The Burundian drummers had to be the highlight however.  Their drums were massive and so the logical place to carry huge drums is of course on one’s head.  They walked onto the stage beating the drums that sat horizontally on their heads.  They then lowered the drums to the ground and you could tell how heavy they were from the way they heaved them down.  It was incredible!

Graduation Day

The next day was the graduation.  Unfortunately, Bev had fallen ill a week before she was due to travel and so I was even more anxious to be there to report back to her about it.  But when I arrived at the gate they told me I wasn’t allowed to bring my camera inside.  It was very confusing – this is a big day for families to see their loved ones graduate from university and we can’t bring cameras in?!  Meanwhile, everyone inside was taking photos with their phones and iPads!  I’m still not sure about the reason for banning cameras but we got around the situation and I was able to attend.

Jared was beaming with pride in his cloak and hat amongst his fellow students.  The Bachelors of Public Health were the second biggest group after the Nursing graduates and they let out a loud whoop once all their names had been called.  The restrictions of the space meant that the students just stood up when their name was called rather than negotiating their way to the front to doff and shake hands.  It was a much more efficient way to do it and the ceremony finished a bit early as a result.

Jared and his aunt invited us to lunch afterwards where we ate some delicious food and took photos in the garden….in between downpours!  It was a short but sweet visit as the next day we headed back to Kenya.  We are very proud of Jared’s achievement and of course we thank Bev so very much for affording him this opportunity.  Jared has since secured employment in his field, working in refugee camps on the Uganda-South Sudan border administering vaccinations and improving maternal and child health.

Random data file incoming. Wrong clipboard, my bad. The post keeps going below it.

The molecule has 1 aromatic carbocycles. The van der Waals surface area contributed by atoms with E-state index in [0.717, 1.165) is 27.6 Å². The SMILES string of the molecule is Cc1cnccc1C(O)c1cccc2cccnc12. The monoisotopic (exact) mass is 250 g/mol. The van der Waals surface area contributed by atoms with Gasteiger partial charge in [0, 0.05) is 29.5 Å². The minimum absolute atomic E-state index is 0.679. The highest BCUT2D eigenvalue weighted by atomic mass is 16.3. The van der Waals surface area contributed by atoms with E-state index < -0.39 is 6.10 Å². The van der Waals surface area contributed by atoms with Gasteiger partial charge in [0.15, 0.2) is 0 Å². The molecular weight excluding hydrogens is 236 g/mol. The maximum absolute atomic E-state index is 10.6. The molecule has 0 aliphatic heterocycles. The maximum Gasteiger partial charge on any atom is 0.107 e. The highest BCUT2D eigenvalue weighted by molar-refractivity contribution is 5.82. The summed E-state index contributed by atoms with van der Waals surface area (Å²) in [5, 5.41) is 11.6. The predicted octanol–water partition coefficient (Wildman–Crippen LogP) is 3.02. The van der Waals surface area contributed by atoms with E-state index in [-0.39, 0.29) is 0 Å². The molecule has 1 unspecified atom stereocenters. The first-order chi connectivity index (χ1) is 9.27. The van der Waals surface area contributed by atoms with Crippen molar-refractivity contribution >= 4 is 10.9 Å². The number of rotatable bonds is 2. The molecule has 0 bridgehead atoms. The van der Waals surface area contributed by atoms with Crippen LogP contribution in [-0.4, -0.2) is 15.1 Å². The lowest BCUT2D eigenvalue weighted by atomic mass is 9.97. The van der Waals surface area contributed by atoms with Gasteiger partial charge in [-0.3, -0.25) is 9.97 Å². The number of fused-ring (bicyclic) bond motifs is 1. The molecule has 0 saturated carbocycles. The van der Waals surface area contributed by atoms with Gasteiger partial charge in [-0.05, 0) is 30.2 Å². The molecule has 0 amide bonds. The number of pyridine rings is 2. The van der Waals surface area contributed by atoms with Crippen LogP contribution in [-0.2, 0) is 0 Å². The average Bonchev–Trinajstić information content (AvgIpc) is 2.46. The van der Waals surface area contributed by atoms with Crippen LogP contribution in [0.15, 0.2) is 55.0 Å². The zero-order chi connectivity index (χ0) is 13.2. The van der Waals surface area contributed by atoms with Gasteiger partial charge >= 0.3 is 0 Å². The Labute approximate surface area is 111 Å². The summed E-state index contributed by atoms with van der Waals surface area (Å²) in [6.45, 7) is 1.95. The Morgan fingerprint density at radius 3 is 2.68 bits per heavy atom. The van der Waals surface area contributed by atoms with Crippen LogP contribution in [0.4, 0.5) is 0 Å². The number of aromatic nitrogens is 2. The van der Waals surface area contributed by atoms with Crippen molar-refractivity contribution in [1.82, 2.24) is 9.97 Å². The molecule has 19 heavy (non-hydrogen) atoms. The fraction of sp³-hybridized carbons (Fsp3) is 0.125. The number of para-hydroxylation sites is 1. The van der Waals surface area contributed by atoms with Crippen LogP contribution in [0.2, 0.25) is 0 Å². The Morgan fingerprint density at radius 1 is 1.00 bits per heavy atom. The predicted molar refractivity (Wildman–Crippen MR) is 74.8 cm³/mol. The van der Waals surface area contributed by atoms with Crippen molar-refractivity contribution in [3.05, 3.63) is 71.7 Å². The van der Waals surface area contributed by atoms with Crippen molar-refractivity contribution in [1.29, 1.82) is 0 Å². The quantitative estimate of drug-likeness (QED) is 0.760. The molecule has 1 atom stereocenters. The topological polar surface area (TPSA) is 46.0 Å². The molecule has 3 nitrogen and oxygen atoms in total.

Thrilling Safaris that show the Best of Kenya

Thrilling Safaris that show the Best of Kenya

If you had friends living in Kenya you’d definitely have to take advantage of the safari opportunity presented by visiting them, right?  That’s exactly what Koen and Puteri’s friends did.  The only challenge was how to schedule all the parks they wanted to visit amongst their obligations in Nairobi.  Simple: three short safaris rather than one long one.

The first trip was to Maasai Mara….of course!  As Kenya’s premier tourist destination, it is on top of most people’s lists when they come here.  Sadly, Kenya’s premier tourist destination is accessed by one of the world’s worst roads and so the group opted to fly there.  Koen, Puteri and their two children accompanied their friends for a three-day weekend in “The Mara”.  They stayed at Mara Siria, a tented camp on the Oloololo side of the reserve.